Wireless hot spot aggregator iPass would like to land a deal with BT to give itself a larger stake in the UK's growing Wi-Fi market -- but it's still waiting.
iPass gives its subscribers access to a large number of separate telecommunications networks worldwide through one account. The aim is to guarantee a user that they'll be able to get online via an iPass partner virtually anywhere, whether over Wi-Fi, DSL or dial-up.
The company appears to be light on deals with UK Wi-Fi providers, beyond an agreement with Swisscom Eurospot and one with Broadreach. This makes iPass less useful to UK mobile workers than it would be if it had BT onside.
While The Cloud has the largest number of UK hot spots, BT Openzone has secured plenty of high-value sites such as the Hilton and Ramada Jarvis hotel chains, British Airways lounges and several mainline railway stations.
iPass says it is keen to sign a deal with Openzone, and that BT was to blame for the lack of agreement.
"We want to buy access [to Openzone], but they have got to want to sell," said an iPass spokesperson last week.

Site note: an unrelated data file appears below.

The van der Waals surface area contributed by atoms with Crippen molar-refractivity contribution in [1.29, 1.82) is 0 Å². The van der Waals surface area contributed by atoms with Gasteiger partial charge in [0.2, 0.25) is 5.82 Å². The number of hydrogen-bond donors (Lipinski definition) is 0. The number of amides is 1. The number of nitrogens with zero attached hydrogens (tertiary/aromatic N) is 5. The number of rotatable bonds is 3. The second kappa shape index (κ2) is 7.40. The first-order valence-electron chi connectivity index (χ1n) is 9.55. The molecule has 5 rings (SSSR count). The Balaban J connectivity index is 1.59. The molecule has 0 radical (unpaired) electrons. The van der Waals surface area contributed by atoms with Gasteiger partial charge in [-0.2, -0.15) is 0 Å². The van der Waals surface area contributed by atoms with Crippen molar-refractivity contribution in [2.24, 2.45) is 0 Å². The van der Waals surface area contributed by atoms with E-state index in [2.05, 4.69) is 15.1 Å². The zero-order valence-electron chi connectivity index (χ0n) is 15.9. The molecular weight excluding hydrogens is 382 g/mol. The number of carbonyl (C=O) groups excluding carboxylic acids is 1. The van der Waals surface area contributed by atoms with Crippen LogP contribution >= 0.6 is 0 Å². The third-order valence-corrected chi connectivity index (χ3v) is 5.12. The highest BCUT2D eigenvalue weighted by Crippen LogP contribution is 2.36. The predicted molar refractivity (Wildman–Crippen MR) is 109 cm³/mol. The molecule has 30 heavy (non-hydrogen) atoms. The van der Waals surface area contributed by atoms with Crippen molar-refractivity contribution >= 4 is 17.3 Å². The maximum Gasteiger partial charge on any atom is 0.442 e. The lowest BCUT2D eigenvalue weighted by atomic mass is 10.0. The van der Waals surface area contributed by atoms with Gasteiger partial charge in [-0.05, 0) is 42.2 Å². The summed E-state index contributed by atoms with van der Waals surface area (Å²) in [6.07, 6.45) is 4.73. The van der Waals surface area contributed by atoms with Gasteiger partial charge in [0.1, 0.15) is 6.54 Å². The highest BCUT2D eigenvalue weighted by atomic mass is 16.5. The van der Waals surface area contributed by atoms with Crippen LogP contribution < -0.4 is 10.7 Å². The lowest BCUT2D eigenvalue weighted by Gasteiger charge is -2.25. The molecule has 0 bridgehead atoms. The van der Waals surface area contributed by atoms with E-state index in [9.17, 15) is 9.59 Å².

Because iPass provides access to multiple Wi-Fi networks, it effectively competes with these Wi-Fi operators. However, BT has denied there is any ulterior motive behind its failure to form a partnership with iPass.
Chris Clark, chief executive, BT Wireless Broadband, said on Friday that talks between BT and iPass are ongoing.
"I met with their chief executive on Tuesday," Clark said, suggesting that a deal could be close.
Clark pointed out that BT has already signed deals giving Vodafone, O2, Orange and T-Mobile access to Openzone -- evidence, Clark said, that BT is playing fair by the Wi-Fi sector.
"BT is keen to grow the wireless market both on a wholesale and a retail level," he aid.
Clark claimed that BT hadn't got round to a deal with iPass yet because it had been concentrating on more important partners, pointing out that Vodafone was splashing its cash pushing its mobile office service, which includes access to Openzone.
But as iPass pointed out last week, there are around 500,000 mobile workers using its service -- including employees at 300 firms in the UK -- which could bring valuable extra traffic and revenue to Openzone.
Clark was speaking the day after the Wireless Broadband Alliance announced that its members -- BT, StarHub, T-Mobile, Telstra and Telecom Italia -- had agreed roaming deals that would give their customers access to a total of 20,000 hot spots worldwide.